After failing at his first try in a classical guitar competition, Ekachai Jearakul vowed he would become a world-class instrumentalist.
That was back in 2000.
"When I came off stage I couldn't look at anybody. Everything went wrong. I wanted to go home and hide," Ekachai, 20, recalls.
"I was in Mathayom 1 then and had never experienced anything like it."
He was only 13 at the time.
But three years later Ekachai won the junior category of the Thailand International guitar competition.
"With that award, I was confident classical guitar could earn me a living for the rest of my life."
He moved from Benchama Maharat School in Ubon Ratchathani to Bangkok to prepare for life as a professional guitarist. He entered Mahidol University and its music programme.
Ekachai is now in his second year of study at the College of Music. Of course, he is majoring in guitar performance.
Currently, Ekachai earns Bt13,000 a month as a special guitar teacher at Siam Yamaha Music School and Aumaree Music Institute. He works on Saturdays and Sundays from about 10am to 6pm.
"I quit asking my parents for money in Mathayom 4 because I could earn Bt8,000 a month a the time as a guitar teacher. That's a lot of money for a kid my age."
Ekachai's dream is far beyond being a musical teacher. It is to be a world-class guitarist.
After winning several awards - including the SETTrade Thai Youth Music Competition in 2005 and first at the Assumption University Music Competition - Ekachai began to search for a bigger challenge overseas.
Earlier this year, Ekachai, who plays a Rungsan guitar handmade in Thailand, flew to Russia and won the Youth International Guitar Competition, claiming the Bt20,000 prize.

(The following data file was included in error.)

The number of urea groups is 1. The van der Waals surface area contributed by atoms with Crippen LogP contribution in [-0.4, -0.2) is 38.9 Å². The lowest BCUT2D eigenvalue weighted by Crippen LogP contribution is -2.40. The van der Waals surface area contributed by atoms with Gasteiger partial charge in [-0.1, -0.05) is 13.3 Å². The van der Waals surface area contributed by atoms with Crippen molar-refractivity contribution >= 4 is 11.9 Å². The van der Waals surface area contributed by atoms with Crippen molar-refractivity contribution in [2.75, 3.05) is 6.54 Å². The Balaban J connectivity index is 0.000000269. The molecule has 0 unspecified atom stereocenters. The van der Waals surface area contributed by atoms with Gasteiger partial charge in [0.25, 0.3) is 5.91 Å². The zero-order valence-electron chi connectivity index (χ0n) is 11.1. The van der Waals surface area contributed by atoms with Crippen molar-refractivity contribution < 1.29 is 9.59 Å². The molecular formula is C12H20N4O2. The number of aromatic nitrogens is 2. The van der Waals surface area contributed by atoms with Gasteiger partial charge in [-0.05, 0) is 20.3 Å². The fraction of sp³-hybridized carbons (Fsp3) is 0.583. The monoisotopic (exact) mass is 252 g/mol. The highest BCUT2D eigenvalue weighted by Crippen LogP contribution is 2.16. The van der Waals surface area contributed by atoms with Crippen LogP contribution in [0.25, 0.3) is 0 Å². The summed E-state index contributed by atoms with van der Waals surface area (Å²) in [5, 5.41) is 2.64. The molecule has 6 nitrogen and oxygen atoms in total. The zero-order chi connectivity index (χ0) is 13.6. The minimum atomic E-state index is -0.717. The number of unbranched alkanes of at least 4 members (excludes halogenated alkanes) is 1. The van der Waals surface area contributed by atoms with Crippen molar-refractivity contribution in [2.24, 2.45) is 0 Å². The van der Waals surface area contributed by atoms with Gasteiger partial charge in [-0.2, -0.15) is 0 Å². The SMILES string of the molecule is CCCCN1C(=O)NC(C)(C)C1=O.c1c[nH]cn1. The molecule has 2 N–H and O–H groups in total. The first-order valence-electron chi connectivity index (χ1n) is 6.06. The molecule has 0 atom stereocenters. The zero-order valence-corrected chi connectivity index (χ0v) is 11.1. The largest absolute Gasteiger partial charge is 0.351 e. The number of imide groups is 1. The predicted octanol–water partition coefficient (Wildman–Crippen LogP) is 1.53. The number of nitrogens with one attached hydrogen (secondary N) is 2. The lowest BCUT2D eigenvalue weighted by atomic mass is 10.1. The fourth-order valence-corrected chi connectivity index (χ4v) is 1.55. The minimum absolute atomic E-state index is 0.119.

He has the opportunity to perform a guitar recital in Russia next year.
"As a musician what you need is the stage to show off your skill. You must let people see what you've got before it opens opportunities for your own concert. This is a really good chance for me to further my career internationally.
"The money prize from the competition may not be a lot, since I competed at youth level. But, I'm more concerned about the chance to perform a concert there," he says.
At the professional classical guitar level, however, Ekachai says prize money can reach Bt1 million.
"Imagine, if you get lucky and win just one competition, you could live comfortably for a long time," he says.
"International classical guitar competitions are similar to professional tennis tournaments - they have them all year long. So, if you are confident all you have to do is practise for competitions."
Ekachai says anyone can play the guitar. But it's impossible to get anything easily in life. You have to be dedicated.
"You need to practise, practise ... and practise," he says.
Ekachai practises five to six hours a day on top of study. "I cannot afford not to practise."
So, there are several opportunities to make a living with a guitar - teaching in a government or private institute, establishing your own, independent classes or even becoming a professional and competing for money.
"There are fewer than 10 classical guitarists in this country who play seriously. So, it is wide open," Ekachai says.
Ekachai's string of achievements
2003 First, Thailand International Guitar Competition (junior category)
2004 Second, Yamaha Music Festival (senior category)
2005 Silver medal, Youth Music Competition
2005 First, Yamaha (senior category)
2005 First, AU music competition
2005 Finalist, Singapore International Guitar Festival 2005
2005 Finalist, Osaka International Music Competition
2005 Third, Thailand International Classical Guitar Competition
2006 Gold medal, National Youth Music Competition Thailand
2006 Third, International Guitar Competition, France
2006 Guitar recital, South Korea
2006 Concert performance with International Orchestra of Italy, conducted by Bundit Ungrangsee
2006 Final eight, Singapore International Guitar Competition
2007 First, International Classical Guitar Competition Russia (youth category)